# Critical point

1. Nov 13, 2004

### cateater2000

let f(x)=sin(1/x)*x^2 for x not 0, and f(0)=0. show that x=0 is a critical point for f which is neither a local minimum, a local maximum, nor an inflection point.

well I tried differentiating this, and got f'=-cos(1/x) +2xsin(1/x). to find a critical point i make f'=0. Not sure how to do this. Do I take the limx->0?

Any hints or tips would be great

2. Nov 13, 2004

### arildno

What you've done here, is to find the derivative of f at all points EXCEPT at x=0!
But you are to find f'(0)...
Use the definition of the derivative.

3. Nov 13, 2004

### cateater2000

k thanks i'll try that

4. Nov 14, 2004

### arildno

If you're a bit unsure what I mean, the definition of f'(0) is:
$$f'(0)=\lim_{h\to{0}}\frac{f(0+h)-f(0)}{h}$$

5. Nov 14, 2004

### cateater2000

yeh i got that to work, now how do I show that it's not a local min,max or inflection. Would I look at the second derivative? If that's not defined it's not anything?

6. Nov 15, 2004

### arildno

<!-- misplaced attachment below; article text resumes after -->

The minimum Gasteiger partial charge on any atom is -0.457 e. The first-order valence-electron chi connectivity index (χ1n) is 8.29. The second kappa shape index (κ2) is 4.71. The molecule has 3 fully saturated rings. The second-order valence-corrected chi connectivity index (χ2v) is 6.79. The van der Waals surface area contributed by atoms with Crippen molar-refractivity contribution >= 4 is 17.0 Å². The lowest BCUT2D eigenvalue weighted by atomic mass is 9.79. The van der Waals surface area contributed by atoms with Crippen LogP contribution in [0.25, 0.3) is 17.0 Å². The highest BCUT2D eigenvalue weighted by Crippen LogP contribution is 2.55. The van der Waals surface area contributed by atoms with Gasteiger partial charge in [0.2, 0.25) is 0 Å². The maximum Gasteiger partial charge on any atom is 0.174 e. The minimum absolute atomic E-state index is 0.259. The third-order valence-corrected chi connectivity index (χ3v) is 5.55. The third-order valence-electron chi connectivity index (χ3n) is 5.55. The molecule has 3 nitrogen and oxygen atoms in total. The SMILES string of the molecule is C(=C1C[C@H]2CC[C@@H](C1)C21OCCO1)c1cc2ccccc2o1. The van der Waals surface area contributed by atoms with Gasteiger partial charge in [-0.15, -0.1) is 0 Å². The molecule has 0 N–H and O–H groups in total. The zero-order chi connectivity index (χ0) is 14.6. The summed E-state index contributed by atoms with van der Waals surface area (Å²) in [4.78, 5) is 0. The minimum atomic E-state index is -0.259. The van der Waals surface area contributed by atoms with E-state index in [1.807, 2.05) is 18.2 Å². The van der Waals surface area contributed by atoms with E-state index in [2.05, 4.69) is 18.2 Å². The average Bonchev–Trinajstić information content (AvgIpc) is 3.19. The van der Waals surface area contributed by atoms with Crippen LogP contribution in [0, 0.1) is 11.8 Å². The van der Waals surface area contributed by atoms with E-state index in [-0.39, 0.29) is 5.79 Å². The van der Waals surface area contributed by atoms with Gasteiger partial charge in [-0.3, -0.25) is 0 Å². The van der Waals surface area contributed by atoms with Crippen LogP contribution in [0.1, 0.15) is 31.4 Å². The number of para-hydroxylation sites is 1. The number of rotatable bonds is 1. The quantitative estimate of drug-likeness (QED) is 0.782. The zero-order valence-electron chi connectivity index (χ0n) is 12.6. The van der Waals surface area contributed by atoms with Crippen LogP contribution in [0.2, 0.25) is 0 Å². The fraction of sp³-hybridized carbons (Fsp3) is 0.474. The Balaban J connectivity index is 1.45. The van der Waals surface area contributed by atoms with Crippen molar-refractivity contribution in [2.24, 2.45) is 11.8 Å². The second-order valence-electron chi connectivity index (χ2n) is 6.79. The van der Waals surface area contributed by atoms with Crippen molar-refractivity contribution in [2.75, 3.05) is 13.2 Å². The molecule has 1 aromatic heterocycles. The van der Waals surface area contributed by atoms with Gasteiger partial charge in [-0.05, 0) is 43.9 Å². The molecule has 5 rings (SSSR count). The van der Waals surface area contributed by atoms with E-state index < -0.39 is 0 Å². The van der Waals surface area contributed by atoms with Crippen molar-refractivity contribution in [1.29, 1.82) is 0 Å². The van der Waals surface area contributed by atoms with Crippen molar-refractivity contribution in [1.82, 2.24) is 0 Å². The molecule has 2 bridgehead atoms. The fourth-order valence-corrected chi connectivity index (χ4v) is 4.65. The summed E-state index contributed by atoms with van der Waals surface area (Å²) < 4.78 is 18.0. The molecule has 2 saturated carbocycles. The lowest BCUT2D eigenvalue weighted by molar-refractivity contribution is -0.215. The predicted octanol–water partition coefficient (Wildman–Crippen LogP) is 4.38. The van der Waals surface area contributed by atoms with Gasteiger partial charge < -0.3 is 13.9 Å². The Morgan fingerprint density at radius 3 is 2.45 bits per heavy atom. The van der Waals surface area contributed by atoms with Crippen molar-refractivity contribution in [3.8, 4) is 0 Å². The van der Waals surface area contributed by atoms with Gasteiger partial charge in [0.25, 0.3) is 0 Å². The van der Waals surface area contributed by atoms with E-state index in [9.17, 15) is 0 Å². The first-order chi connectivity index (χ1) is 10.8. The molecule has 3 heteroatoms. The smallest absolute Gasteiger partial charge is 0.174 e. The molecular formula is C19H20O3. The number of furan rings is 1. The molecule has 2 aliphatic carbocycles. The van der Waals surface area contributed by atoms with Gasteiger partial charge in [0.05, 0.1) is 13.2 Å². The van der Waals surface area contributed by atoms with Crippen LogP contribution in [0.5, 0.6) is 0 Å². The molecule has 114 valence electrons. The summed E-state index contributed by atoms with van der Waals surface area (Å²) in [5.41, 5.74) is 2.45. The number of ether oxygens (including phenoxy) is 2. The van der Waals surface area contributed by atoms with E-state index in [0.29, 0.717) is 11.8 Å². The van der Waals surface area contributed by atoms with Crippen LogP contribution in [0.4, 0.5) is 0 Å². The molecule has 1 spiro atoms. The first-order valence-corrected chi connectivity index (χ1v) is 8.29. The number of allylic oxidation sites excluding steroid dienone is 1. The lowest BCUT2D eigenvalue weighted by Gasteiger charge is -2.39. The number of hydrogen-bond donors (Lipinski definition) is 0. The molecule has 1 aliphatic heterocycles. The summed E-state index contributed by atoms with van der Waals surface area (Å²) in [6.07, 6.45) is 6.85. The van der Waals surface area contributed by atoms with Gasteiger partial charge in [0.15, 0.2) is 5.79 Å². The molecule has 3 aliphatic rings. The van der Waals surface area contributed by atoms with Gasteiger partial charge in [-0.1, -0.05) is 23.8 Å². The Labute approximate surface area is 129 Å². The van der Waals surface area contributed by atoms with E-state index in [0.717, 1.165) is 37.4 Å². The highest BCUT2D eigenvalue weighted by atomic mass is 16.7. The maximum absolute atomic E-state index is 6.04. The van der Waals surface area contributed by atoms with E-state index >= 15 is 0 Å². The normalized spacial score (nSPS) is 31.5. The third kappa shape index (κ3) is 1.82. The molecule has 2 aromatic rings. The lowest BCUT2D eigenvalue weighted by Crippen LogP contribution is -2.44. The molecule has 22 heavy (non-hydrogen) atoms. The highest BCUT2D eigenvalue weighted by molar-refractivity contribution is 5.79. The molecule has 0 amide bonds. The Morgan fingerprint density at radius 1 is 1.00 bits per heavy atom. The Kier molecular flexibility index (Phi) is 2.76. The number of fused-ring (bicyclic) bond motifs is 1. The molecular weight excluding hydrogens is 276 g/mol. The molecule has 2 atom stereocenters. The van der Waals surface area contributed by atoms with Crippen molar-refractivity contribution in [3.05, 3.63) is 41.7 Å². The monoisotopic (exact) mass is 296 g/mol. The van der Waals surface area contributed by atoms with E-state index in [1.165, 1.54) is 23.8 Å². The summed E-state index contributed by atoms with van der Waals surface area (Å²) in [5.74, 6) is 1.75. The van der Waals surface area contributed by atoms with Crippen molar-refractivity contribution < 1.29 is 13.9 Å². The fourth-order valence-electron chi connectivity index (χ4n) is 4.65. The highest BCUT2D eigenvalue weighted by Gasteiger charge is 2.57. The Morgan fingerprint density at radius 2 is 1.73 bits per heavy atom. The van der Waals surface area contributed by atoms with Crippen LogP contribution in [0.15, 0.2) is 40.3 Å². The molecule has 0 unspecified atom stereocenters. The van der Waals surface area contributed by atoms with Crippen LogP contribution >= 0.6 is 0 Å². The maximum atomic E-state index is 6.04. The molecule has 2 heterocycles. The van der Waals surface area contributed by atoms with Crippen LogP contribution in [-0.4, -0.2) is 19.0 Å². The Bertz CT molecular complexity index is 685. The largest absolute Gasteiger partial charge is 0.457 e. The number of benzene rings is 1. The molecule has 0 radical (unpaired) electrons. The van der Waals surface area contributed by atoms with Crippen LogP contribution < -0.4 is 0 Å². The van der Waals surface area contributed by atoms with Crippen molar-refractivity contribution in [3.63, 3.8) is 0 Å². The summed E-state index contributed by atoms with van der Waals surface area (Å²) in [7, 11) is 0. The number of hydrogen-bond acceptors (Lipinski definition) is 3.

The standard second-derivative fails, since the first derivative is discontinuous at x=0 (the 2.derivative is not defined).

It remains to be shown that f(0) is not a local maximum/minimum.
This should be fairly easy to show..

Use, for example, the following definition of local maximum:
We say that a function f has a local maximum at $$x_{0}$$, iff there exists a $$\delta>0$$ so that for all $$x\in{D}(x_{0},\delta),f(x)\leq{f}(x_{0})$$
I've assumed that the x's in the open $$\delta$$-disk are in the domain of f, as is the case in your problem.

Note that this definition makes no assumption of differentiability or continuity of f.

Last edited: Nov 15, 2004
7. Nov 16, 2004

### cateater2000

ok i finished that part of the question.( this is a 4 part question)

I can't figure out these 2 parts. Any tips would be fantastic
f(x)=x^2*sin(1/x)
1.let g(x)=2x^2 +f(x) (f from the first question i asked)

Show g has a global minimum at x=0 but g'(x) changes sign infinitely often on both (0,e) and (-e,0) for any e>0.

For this question I can easily show 0 is a critical point. But when I show it's a minimum is what's difficult, when I differentiate twice I cannot see that f''(0)>0

2. Let h(x)=x+2f(x). Show h'(0)>0, but h is not monotone increasing on any interval that includes 0.

I know how to show h'(0)>0 but have no idea how to show it's monotone increasing.

Again any help would be fantastic